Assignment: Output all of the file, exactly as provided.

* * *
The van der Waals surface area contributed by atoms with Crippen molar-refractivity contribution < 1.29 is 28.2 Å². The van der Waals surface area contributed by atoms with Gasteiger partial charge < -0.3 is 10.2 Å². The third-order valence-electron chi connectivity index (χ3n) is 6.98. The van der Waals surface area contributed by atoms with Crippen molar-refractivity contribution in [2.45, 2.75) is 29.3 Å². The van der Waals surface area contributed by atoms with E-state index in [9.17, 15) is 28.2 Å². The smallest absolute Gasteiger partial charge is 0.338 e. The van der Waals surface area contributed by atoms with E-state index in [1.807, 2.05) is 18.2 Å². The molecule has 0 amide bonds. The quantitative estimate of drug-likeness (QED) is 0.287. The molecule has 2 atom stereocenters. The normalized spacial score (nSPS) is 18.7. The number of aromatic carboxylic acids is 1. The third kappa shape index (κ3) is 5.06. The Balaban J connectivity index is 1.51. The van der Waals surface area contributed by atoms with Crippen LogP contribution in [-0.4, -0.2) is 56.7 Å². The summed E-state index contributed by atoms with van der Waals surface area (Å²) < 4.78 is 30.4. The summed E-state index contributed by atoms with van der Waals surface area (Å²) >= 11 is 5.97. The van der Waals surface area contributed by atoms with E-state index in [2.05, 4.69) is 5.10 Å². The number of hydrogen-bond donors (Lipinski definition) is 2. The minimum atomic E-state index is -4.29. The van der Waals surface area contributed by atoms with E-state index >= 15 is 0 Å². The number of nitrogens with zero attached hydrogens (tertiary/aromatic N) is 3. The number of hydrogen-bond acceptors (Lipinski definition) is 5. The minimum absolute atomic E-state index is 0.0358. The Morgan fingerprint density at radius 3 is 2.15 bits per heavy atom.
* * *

The van der Waals surface area contributed by atoms with Crippen molar-refractivity contribution < 1.29 is 28.2 Å². The van der Waals surface area contributed by atoms with Gasteiger partial charge < -0.3 is 10.2 Å². The third-order valence-electron chi connectivity index (χ3n) is 6.98. The van der Waals surface area contributed by atoms with Crippen molar-refractivity contribution in [2.45, 2.75) is 29.3 Å². The van der Waals surface area contributed by atoms with E-state index in [9.17, 15) is 28.2 Å². The smallest absolute Gasteiger partial charge is 0.338 e. The van der Waals surface area contributed by atoms with E-state index in [1.807, 2.05) is 18.2 Å². The molecule has 0 amide bonds. The quantitative estimate of drug-likeness (QED) is 0.287. The molecule has 2 atom stereocenters. The normalized spacial score (nSPS) is 18.7. The number of aromatic carboxylic acids is 1. The third kappa shape index (κ3) is 5.06. The Balaban J connectivity index is 1.51. The van der Waals surface area contributed by atoms with Crippen LogP contribution in [-0.4, -0.2) is 56.7 Å². The summed E-state index contributed by atoms with van der Waals surface area (Å²) < 4.78 is 30.4. The summed E-state index contributed by atoms with van der Waals surface area (Å²) >= 11 is 5.97. The van der Waals surface area contributed by atoms with E-state index in [2.05, 4.69) is 5.10 Å². The number of hydrogen-bond donors (Lipinski definition) is 2. The minimum atomic E-state index is -4.29. The van der Waals surface area contributed by atoms with E-state index >= 15 is 0 Å². The number of nitrogens with zero attached hydrogens (tertiary/aromatic N) is 3. The number of hydrogen-bond acceptors (Lipinski definition) is 5. The minimum absolute atomic E-state index is 0.0358. The Morgan fingerprint density at radius 3 is 2.15 bits per heavy atom.